to smaller manufacturers in the middle, to those who are only trying to license their
proprietary technologies to these first two groups at the extreme end. The following
section attempts to briefly summarize the recent activities of the most active of these
participants. As these dynamics are analyzed, it is hoped that several possible strategies
for NanoLab’s successful entrance into this marketplace are realized.
The following table briefly gives an overview of the market participants to be profiled.
Primary Business Activities
120 currently, 350 expected by year’s end
Li-polymer battery R&D and commercialization
LITHIUM TECHNOLOGY CORP.
Plymouth Meeting, PA., Auckland, New Zealand
17 currently, 47 after merger with Pacific Lithium Ltd.
R&D and commercialization of Li-polymer technology, heavily involved in licensing
VALENCE TECHNOLOGY INC.
Henderson, NV. with manufacturing facilities in Mallusk, Northern Ireland
Licensee of PliON technology, licensor and manufacturer of hybrid technology
Engineering, manufacturing, marketing of semiconductors, storage media, and electronic
Headquarters and primary manufacturing facility in Newark, NY.; additional production
and R&D Center in Abingdon, England; polymer cell manufacturing facility in Hsinchu
Science Park, Taiwan
Development, manufacturing and marketing of both primary and secondary lithium-based
Headquarters in New York, NY.; Lab in Auburn, AL.; additional offices in London and
Manufacturer and marketer of proprietary ZincAir battery
Production facility in Palo Alto, CA.
1,400 employed by parent SRI International, exact number dedicated to Polyfuel spin-off
Commercialization of fuel cell technology developed at SRI
FULLERENE INTERNATIONAL CORPORATION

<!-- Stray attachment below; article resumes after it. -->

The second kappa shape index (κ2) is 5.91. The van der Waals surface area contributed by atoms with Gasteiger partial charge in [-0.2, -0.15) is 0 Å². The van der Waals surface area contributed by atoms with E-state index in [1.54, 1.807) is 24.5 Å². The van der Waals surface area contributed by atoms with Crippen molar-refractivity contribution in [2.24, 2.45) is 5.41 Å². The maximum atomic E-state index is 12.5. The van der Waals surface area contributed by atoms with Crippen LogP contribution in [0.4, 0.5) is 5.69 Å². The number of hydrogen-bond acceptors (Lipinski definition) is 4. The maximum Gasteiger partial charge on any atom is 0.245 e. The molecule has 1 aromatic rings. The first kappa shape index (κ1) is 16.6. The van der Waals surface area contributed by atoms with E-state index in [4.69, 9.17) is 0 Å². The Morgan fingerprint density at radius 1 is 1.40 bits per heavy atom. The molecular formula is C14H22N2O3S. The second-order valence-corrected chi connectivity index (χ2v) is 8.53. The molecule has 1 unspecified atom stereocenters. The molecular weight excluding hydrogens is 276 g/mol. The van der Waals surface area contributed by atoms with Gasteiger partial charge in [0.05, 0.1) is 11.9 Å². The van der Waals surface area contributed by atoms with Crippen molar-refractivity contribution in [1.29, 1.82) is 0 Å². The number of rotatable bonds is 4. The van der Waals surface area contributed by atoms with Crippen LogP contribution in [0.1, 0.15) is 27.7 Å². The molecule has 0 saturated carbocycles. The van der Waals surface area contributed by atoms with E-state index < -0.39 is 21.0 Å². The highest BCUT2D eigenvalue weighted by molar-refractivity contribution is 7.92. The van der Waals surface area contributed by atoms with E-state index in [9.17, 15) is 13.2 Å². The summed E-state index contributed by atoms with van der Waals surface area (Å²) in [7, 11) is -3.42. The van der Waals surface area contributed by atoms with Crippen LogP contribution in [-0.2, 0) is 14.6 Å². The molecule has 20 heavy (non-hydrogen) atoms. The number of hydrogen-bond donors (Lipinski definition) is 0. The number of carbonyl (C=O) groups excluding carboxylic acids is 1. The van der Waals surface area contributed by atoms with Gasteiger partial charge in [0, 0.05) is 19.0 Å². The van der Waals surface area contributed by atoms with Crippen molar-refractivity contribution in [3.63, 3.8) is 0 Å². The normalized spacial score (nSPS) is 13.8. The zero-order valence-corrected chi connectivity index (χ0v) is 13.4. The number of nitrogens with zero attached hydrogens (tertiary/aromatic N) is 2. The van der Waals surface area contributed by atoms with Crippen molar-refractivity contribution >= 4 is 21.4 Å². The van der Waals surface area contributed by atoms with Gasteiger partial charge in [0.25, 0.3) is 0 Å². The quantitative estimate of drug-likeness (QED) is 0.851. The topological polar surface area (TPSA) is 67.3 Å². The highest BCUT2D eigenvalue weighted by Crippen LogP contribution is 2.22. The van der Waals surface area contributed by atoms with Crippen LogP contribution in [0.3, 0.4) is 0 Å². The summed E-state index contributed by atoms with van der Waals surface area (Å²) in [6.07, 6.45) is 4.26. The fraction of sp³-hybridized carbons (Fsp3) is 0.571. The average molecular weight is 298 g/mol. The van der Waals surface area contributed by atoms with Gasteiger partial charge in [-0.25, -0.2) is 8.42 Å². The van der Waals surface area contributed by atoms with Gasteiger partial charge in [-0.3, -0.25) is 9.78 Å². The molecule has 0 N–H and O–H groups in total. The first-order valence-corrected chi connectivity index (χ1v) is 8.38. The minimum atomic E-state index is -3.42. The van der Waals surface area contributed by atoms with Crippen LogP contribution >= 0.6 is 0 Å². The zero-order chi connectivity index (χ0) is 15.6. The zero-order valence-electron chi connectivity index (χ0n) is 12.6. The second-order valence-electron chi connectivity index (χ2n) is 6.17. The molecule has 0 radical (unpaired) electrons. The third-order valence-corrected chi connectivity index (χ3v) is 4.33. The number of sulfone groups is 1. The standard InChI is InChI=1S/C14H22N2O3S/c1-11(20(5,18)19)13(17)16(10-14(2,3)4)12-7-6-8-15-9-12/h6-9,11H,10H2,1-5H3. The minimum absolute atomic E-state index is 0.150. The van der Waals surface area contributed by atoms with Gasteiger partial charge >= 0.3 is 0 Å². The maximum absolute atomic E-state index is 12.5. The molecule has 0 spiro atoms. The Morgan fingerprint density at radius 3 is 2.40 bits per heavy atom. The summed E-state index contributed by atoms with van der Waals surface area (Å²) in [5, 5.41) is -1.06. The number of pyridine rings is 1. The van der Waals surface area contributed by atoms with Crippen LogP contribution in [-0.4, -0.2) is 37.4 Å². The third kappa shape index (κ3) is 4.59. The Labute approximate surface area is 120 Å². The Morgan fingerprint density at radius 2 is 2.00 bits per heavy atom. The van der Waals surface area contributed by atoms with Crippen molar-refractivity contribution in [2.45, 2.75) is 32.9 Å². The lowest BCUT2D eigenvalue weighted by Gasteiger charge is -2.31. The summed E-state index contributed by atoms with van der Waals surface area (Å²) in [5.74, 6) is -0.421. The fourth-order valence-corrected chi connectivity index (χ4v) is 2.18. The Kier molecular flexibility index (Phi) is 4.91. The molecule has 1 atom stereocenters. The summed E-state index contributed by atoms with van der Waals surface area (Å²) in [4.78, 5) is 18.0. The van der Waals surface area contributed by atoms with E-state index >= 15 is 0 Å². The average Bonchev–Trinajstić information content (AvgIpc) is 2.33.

Headquarters in New York, NY.; additional offices and production facilities in Tucson,
AZ. and Osaka, Japan
Leveraging U.S.-based fullerene production technology towards volume production
A Quick Note on Fuel Cells
Fuel cells are a relatively new energy source, which have the potential to revolutionize
the rechargeable battery industry. Basically, the technology uses hydrogen and oxygen to
create environmentally-safe electric power. The cells have been shown to provide
anywhere from 5 to 10 times the energy density of lithium-based batteries. As a
potential competing technology to traditional batteries in the near future, several of the
profiled firms’ activities in this area have also been illustrated.
Specific Energy Comparison With Batteries
This graphic compares conventional batteries, including Nickel Cadmium (NiCD), NIMH, and
LION batteries, with a Methanol Fuel Cell.
Electrofuel, of Ontario, has as its technology core its lithium-ion SuperPolymer brand
battery. According to the firm’s VP-Marketing, the battery has a higher energy density
than normal polymer cells. This is due to the SuperPolymer’s extreme flatness, which
also allows for a much greater degree of flexibility. Under this brand, the firm currently
has two offerings. It’s PowerPad 160 model is geared towards notebook computer users,
whereas the EF2100 is targeted towards mobile phone consumers.
The PowerPad 160, weighing in at 2.5 lbs, delivers 900 milliamperes (mAh) of power for
up to 16 hours of run time. It currently offers 160 Wh. However the company forecasts a